Plans to protect and enhance the Scottish crofting sector are outlined in a new national development plan for the industry.
The plan, developed by Scottish Government in conjunction with industry stakeholders including the Scottish Crofting Federation (SCF) and NFU Scotland, highlights the steps that are needed to ensure crofting remains at the heart of rural communities across Scotland.
These include: beefing up the capacity of the sector’s regulatory body, the Crofting Commission; establishing a project group to review the crofting brand marque and mapping the network of crofters who currently produce food; and a commitment to modernise crofting law to make it more transparent, understandable and workable.
The plan also states Government will explore the possibility of offering crofters advanced payments for its Crofting Agricultural Grant Scheme, and it will remove the need for crofters to engage a consultant to help when establishing a new common grazings committee.
“Crofting has a special place in Scotland’s cultural heritage,” said Rural Economy Secretary, Fergus Ewing.
“In many cases rural and remote rural communities would not exist if it was not for crofting.”
He said the potential for croft land to address climate change and biodiversity challenges needed to be realised, and there was a need to optimise land use to produce food more sustainably, to cut emissions and to enhance the environment.
“We need crofters to adapt to new circumstances and encourage modern approaches to crofting, with diversification into agri-tourism, woodland regeneration and creation, local food networks, and the restoration of our degraded peatlands,” added Mr Ewing.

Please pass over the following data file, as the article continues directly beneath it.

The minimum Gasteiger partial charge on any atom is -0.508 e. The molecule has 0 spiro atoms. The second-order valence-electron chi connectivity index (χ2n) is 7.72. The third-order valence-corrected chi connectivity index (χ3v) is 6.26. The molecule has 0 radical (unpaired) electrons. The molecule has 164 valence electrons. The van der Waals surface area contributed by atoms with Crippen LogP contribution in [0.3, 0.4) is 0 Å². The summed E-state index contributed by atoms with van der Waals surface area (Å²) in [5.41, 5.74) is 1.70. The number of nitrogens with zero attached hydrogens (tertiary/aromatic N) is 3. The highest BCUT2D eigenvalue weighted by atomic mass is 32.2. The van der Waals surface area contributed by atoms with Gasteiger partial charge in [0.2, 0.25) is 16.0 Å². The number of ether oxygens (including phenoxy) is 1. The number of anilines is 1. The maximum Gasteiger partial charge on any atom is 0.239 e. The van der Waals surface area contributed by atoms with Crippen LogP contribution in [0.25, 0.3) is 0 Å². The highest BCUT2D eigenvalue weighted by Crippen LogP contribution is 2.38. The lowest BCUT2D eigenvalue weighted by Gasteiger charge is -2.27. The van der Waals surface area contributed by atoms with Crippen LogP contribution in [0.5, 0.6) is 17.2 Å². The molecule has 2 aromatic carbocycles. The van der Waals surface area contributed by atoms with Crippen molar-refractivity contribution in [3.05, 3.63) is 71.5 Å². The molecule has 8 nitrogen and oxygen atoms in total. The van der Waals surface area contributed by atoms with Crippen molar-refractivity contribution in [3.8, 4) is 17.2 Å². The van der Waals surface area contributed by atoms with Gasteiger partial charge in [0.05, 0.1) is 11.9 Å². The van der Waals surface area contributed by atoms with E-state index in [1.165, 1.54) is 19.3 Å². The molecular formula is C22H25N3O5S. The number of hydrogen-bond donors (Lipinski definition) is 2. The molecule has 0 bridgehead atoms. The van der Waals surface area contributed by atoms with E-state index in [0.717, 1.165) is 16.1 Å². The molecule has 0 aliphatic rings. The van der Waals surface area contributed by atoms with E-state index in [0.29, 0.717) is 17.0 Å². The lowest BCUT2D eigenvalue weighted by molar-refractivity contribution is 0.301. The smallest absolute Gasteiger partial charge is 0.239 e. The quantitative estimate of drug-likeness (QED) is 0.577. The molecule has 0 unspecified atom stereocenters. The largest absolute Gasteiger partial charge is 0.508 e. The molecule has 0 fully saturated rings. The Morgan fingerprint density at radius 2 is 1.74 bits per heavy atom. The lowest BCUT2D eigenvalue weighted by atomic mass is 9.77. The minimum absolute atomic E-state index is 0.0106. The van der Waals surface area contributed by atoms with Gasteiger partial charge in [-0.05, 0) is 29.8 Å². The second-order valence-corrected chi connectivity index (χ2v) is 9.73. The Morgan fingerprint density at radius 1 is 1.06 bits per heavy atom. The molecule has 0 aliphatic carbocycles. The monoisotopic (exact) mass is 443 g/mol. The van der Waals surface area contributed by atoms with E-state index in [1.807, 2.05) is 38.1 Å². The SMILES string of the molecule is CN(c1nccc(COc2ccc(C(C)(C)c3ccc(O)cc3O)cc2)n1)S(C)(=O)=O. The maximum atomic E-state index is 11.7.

“This plan has been developed with key stakeholders and we will continue to work with them, including the Crofting Commission, which is critical to the wellbeing of crofting.”
SCF chairman, Donald Mackinnon, welcomed the launch of the plan and said it demonstrated the Scottish Government’s commitment to the crofting sector.
He said: “It doesn’t include everything that needs to be done, as I am sure will be pointed out, but let’s look at this as a working document that can be modified as necessary.
“The point is that we have a framework now that gives the direction of travel for the development of crofting, something we can work with, a large step in the right direction.”
He said crofting was coming into its time, which he described as “a new era where the smaller, sustainable land unit once more has its place”.
Mr Mackinnon added: “We aim to see unused crofts becoming available again, and passed on to the younger generation, the creation of new crofts and the roll-out of crofting tenure across all of Scotland. This is not an unrealistic aspiration.”